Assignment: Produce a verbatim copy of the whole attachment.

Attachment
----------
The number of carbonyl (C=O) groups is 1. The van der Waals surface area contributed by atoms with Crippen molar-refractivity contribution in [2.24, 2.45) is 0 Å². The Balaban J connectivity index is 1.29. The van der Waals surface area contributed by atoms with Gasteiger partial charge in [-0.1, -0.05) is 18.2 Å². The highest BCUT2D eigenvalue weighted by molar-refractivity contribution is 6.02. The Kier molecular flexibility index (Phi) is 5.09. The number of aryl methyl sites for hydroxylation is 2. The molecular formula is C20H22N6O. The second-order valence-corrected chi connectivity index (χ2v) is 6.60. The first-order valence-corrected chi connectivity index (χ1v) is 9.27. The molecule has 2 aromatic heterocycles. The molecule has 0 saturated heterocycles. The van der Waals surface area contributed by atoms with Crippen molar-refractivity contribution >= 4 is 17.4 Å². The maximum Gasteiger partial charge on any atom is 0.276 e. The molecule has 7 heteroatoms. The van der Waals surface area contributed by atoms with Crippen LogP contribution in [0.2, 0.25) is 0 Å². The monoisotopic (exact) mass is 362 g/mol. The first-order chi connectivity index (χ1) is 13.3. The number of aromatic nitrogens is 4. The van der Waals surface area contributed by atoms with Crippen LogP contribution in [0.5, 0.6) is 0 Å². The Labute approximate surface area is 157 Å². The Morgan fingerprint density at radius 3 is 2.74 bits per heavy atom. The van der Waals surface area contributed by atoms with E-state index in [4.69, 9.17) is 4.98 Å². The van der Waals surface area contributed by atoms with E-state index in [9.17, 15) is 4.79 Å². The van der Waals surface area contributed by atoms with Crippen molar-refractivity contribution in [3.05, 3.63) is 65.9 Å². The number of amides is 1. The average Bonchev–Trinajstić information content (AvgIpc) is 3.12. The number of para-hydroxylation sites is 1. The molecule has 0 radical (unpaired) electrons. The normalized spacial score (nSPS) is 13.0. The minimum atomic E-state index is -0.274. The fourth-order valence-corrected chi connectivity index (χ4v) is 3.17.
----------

The number of carbonyl (C=O) groups is 1. The van der Waals surface area contributed by atoms with Crippen molar-refractivity contribution in [2.24, 2.45) is 0 Å². The Balaban J connectivity index is 1.29. The van der Waals surface area contributed by atoms with Gasteiger partial charge in [-0.1, -0.05) is 18.2 Å². The highest BCUT2D eigenvalue weighted by molar-refractivity contribution is 6.02. The Kier molecular flexibility index (Phi) is 5.09. The number of aryl methyl sites for hydroxylation is 2. The molecular formula is C20H22N6O. The second-order valence-corrected chi connectivity index (χ2v) is 6.60. The first-order valence-corrected chi connectivity index (χ1v) is 9.27. The molecule has 2 aromatic heterocycles. The molecule has 0 saturated heterocycles. The van der Waals surface area contributed by atoms with Crippen molar-refractivity contribution >= 4 is 17.4 Å². The maximum Gasteiger partial charge on any atom is 0.276 e. The molecule has 7 heteroatoms. The van der Waals surface area contributed by atoms with Crippen LogP contribution in [0.2, 0.25) is 0 Å². The monoisotopic (exact) mass is 362 g/mol. The first-order chi connectivity index (χ1) is 13.3. The number of aromatic nitrogens is 4. The van der Waals surface area contributed by atoms with Crippen LogP contribution in [0.5, 0.6) is 0 Å². The Labute approximate surface area is 157 Å². The Morgan fingerprint density at radius 3 is 2.74 bits per heavy atom. The van der Waals surface area contributed by atoms with E-state index in [4.69, 9.17) is 4.98 Å². The van der Waals surface area contributed by atoms with E-state index in [9.17, 15) is 4.79 Å². The van der Waals surface area contributed by atoms with Crippen molar-refractivity contribution in [3.05, 3.63) is 65.9 Å². The number of amides is 1. The average Bonchev–Trinajstić information content (AvgIpc) is 3.12. The number of para-hydroxylation sites is 1. The molecule has 0 radical (unpaired) electrons. The normalized spacial score (nSPS) is 13.0. The minimum atomic E-state index is -0.274. The fourth-order valence-corrected chi connectivity index (χ4v) is 3.17.